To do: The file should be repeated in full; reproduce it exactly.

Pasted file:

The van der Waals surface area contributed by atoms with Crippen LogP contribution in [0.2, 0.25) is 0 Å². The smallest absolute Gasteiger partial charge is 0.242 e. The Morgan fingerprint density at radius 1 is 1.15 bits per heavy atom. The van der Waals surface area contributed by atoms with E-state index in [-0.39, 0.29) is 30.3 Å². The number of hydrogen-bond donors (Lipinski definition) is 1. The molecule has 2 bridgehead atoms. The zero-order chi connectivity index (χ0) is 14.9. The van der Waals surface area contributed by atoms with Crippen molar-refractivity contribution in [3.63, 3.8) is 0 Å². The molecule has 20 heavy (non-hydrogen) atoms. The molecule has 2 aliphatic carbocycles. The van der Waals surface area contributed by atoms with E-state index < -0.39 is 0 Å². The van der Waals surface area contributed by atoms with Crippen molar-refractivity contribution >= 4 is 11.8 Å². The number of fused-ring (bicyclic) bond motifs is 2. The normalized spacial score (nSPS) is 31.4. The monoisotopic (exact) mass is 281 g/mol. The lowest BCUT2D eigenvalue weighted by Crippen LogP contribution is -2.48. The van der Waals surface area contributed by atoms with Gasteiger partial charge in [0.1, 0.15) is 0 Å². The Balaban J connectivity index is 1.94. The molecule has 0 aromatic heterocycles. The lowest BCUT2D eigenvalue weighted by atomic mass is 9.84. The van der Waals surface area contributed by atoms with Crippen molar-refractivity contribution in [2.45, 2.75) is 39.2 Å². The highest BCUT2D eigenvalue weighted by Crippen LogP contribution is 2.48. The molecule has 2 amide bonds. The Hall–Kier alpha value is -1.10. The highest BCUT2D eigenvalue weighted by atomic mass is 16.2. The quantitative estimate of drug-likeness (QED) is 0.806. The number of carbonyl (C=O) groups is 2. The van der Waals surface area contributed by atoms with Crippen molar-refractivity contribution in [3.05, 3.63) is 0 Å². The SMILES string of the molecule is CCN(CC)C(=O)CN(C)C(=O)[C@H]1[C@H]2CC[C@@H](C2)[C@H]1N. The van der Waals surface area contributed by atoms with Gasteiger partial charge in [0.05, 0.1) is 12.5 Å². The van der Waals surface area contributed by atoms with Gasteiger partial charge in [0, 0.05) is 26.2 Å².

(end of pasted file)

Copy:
The van der Waals surface area contributed by atoms with Crippen LogP contribution in [0.2, 0.25) is 0 Å². The smallest absolute Gasteiger partial charge is 0.242 e. The Morgan fingerprint density at radius 1 is 1.15 bits per heavy atom. The van der Waals surface area contributed by atoms with E-state index in [-0.39, 0.29) is 30.3 Å². The number of hydrogen-bond donors (Lipinski definition) is 1. The molecule has 2 bridgehead atoms. The zero-order chi connectivity index (χ0) is 14.9. The van der Waals surface area contributed by atoms with Crippen molar-refractivity contribution in [3.63, 3.8) is 0 Å². The molecule has 20 heavy (non-hydrogen) atoms. The molecule has 2 aliphatic carbocycles. The van der Waals surface area contributed by atoms with E-state index < -0.39 is 0 Å². The van der Waals surface area contributed by atoms with Crippen molar-refractivity contribution >= 4 is 11.8 Å². The number of fused-ring (bicyclic) bond motifs is 2. The normalized spacial score (nSPS) is 31.4. The monoisotopic (exact) mass is 281 g/mol. The lowest BCUT2D eigenvalue weighted by Crippen LogP contribution is -2.48. The van der Waals surface area contributed by atoms with Gasteiger partial charge in [0.1, 0.15) is 0 Å². The Balaban J connectivity index is 1.94. The molecule has 0 aromatic heterocycles. The lowest BCUT2D eigenvalue weighted by atomic mass is 9.84. The van der Waals surface area contributed by atoms with Crippen molar-refractivity contribution in [2.45, 2.75) is 39.2 Å². The highest BCUT2D eigenvalue weighted by Crippen LogP contribution is 2.48. The molecule has 2 amide bonds. The Hall–Kier alpha value is -1.10. The highest BCUT2D eigenvalue weighted by atomic mass is 16.2. The quantitative estimate of drug-likeness (QED) is 0.806. The number of carbonyl (C=O) groups is 2. The van der Waals surface area contributed by atoms with Crippen molar-refractivity contribution in [3.05, 3.63) is 0 Å². The SMILES string of the molecule is CCN(CC)C(=O)CN(C)C(=O)[C@H]1[C@H]2CC[C@@H](C2)[C@H]1N. The van der Waals surface area contributed by atoms with Gasteiger partial charge in [0.05, 0.1) is 12.5 Å². The van der Waals surface area contributed by atoms with Gasteiger partial charge in [0, 0.05) is 26.2 Å².